- Jun 19, 2005
If the F80 Shooting Star had saw service nearing the end of WWII, do you guys think it would be as equal, less, or greater than the ME262. What type of outcome do you think would it have?
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General MacArthur presented the medal to Bong on the Tacloban airfield on December 12, 1944. He tossed away his written remarks and said, "Major Richard Ira Bong, who has ruled the air from New Guinea to the Philippines, I now induct you into the society of the bravest of the brave, the wearers of the Congressional Medal of Honor of the United States." Then he pinned the medal on Bong, they shook hands and saluted.
RICHARD I. BONG - Medal of Honor Citation:
Rank and organization: Major, U.S. Army Air Corps. Place and date: Over Borneo and Leyte, 10 October to 15 November 1944. Entered service at: Poplar, Wis. Birth: Poplar, Wis. G.O. No.: 90, 8 December 1944.
For conspicuous gallantry and intrepidity in action above and beyond the call of duty in the Southwest Pacific area from 10 October to 15 November 1944. Though assigned to duty as gunnery instructor and neither required nor expected to perform combat duty, Maj. Bong voluntarily and at his own urgent request engaged in repeated combat missions, including unusually hazardous sorties over Balikpapan, Borneo, and in the Leyte area of the Philippines. His aggressiveness and daring resulted in his shooting down 8 enemy airplanes during this period.
After Bong scored his 40th victory, General Kenney sent him home, this time for good. He was America's "Ace of Aces," with 40 aerial victories, 200 combat missions, and over 500 combat hours behind him. By New Year's Eve, 1945, America's number 1 ace was back in the "Z.I.," headed for Washington D.C. to meet the dignitaries, including General 'Hap' Arnold. At the Pentagaon, he met Bob Johnson, also there on a PR tour. Dick explained that he had been dragged around the country on War Bond tours and hated it. "I've got this coming out my ears, Johnson. I'm sure glad to see you. You can help me bear up under this nonsense. It's worse than having a Zero on your tail."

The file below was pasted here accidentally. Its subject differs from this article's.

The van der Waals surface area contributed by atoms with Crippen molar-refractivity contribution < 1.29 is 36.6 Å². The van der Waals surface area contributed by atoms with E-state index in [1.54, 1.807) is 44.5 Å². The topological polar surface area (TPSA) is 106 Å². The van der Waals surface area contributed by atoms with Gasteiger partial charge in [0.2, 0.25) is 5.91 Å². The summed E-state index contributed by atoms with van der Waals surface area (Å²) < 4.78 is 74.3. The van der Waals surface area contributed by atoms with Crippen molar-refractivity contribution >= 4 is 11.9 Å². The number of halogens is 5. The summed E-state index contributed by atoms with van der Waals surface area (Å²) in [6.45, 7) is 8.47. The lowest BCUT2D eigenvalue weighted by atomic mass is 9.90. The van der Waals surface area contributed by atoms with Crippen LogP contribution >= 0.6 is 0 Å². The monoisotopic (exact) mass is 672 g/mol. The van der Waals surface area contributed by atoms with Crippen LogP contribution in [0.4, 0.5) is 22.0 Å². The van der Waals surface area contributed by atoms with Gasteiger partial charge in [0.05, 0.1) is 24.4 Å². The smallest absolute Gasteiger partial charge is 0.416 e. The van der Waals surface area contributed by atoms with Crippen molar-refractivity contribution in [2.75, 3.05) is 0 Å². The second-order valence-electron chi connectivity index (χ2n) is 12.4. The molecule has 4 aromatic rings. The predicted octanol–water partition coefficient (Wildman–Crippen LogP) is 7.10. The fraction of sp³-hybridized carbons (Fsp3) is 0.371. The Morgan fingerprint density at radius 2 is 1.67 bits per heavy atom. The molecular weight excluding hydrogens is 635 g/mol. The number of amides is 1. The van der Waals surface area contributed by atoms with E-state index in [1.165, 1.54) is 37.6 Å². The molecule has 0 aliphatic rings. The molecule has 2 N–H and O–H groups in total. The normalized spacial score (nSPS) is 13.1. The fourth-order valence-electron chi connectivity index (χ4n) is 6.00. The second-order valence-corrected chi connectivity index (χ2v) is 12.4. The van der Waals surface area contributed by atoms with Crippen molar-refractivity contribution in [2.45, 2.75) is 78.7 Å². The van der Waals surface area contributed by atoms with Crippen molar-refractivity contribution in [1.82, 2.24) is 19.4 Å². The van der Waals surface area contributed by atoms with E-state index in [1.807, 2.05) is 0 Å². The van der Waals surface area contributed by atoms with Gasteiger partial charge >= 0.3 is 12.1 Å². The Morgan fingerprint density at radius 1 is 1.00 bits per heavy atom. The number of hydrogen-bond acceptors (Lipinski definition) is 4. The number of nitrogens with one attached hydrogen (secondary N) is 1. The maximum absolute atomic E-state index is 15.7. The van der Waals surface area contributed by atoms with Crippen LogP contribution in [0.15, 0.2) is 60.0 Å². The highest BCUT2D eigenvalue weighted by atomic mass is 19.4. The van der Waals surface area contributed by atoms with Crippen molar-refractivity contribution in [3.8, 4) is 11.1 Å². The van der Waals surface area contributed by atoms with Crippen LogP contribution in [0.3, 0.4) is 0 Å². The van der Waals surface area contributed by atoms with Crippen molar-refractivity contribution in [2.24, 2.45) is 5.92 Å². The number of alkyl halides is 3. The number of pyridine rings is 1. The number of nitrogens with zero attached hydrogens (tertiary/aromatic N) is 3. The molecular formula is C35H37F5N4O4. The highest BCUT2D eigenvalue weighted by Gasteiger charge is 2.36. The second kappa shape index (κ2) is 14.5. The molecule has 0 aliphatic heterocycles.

After his PR trip, he returned to Wisconsin, and married Marge on February 10, 1945. After their California honeymoon, he went to work at Wright Field as a test pilot, helping to develop the Lockheed P-80 Shooting Star. He studied jet propulsion theory and boned up on the engineering details of the new plane for two months, before getting a chance to fly one. After being checked out in the P-80, he flew it eleven times that summer.
By this time Dick Bong had gone home, for a triumphant tour of the U.S., with 40 victories to his his credit. McGuire had 38, was still in combat, and there were still plenty of Jap planes around. Everyone, including McGuire, expected him to break Bong's record. It seemed like just a matter of time, not too much time at that. Afterwards, McGuire would have gone home to a hero's welcome as well. But time ran out for Tommy McGuire, just as he almost had his goal within his grasp.
The Final Mission